Sunday, October 20, 2013

More on economic intelligence gathering II

Further to this discussion, here is a very interesting exchange between then CSE Chief John Adams and Senator Tommy Banks in April 2007:
[John Adams:] Foreign intelligence means information or intelligence about the capabilities, intentions or activities of a foreign individual, state, organization or terrorist group as they relate to international affairs, defence or security. It is much broader than just security.

Senator Banks: Could that include communications between two foreign entities or persons having to do with commercial matters that are of interest to Canadian national interests?

Mr. Adams: You said it, not us.

Senator Banks: It is a question, though.

Mr. Adams: I cannot talk about what we target and what we do not target. It is dealing with international affairs.
I don't think you have to be a tinfoil aficionado to conclude that Adams's you-might-think-that;-I-couldn't-possibly-comment answer was tantamount to confirmation that CSE does at least sometimes target "commercial matters that are of interest to Canadian national interests".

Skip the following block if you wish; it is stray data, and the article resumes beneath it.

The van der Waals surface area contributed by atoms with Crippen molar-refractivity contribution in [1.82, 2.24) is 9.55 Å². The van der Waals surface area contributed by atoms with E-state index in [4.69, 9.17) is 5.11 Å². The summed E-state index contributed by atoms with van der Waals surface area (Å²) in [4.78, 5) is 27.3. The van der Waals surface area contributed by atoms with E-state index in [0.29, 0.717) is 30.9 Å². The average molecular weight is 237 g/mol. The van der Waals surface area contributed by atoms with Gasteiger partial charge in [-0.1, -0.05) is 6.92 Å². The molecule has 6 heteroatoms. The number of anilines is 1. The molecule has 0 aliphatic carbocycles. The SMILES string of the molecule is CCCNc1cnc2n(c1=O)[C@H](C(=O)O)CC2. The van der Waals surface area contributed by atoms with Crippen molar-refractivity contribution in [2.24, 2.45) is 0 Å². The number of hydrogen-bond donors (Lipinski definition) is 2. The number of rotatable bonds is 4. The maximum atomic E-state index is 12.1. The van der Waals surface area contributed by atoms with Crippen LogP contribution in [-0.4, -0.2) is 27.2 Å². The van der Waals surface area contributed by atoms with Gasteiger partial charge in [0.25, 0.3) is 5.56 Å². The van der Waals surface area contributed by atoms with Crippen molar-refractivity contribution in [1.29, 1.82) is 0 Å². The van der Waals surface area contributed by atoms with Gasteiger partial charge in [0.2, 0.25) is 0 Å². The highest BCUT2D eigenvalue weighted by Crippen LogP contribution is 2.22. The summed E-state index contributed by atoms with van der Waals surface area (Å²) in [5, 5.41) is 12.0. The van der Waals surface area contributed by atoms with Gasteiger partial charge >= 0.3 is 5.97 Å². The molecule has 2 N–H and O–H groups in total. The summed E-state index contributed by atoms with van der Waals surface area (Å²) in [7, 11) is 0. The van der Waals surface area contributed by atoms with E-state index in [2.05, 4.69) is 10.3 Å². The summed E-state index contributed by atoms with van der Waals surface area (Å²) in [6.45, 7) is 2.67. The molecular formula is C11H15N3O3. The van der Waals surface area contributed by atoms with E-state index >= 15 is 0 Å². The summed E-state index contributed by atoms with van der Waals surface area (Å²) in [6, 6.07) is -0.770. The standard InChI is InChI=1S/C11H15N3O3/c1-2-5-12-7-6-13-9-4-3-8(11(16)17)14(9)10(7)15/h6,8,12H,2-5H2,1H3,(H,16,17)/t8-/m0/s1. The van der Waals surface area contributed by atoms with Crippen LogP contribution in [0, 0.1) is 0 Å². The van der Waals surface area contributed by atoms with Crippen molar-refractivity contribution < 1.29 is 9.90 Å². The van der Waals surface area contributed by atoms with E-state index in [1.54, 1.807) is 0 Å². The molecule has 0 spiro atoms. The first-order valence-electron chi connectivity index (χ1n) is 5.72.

And there seems to be little doubt that Senator Banks understood it that way as well. (He certainly didn't take it as a denial.) In a recent op/ed, the now retired senator dismissed the reactions of Prime Minister Harper and opposition leader Thomas Mulcair to the Brazil revelations as "disingenuous phoniness on the part of people who certainly know better" (Tommy Banks, "Opinion: Canada needs watchdog over spy agency," Edmonton Journal, 14 October 2013):
I’m pretty sure that the person riding home on the 5 p.m. bus understands that in our national interests, Canada carries on intelligence-gathering and analysis, very much including commercial intelligence, just like every other industrialized nation.
Another senator who was present on the day Adams made his comments, Colin Kenny, also recently expressed his views on this question (Colin Kenny, "Is Canada Being Polite Enough When it Comes to Espionage?" Huffington Post, 15 October 2013):
CSEC defends Canadians against international hackers and does electronic snooping around the world, for reasons of security, and yes, for reasons of ultimately securing economic advantage for Canadian firms, although it will deny the latter. ...

Agencies like CSEC and CSIS clearly deem it to be part of their mandate to help Canadian companies stay competitive in various fields, less we shed still more of the hundreds of thousands of full time jobs this country has lost to foreign competition early in this new century.
Clearly, if CSE was not collecting economic intelligence in 2007, Chief Adams botched his opportunity to point that out rather badly.


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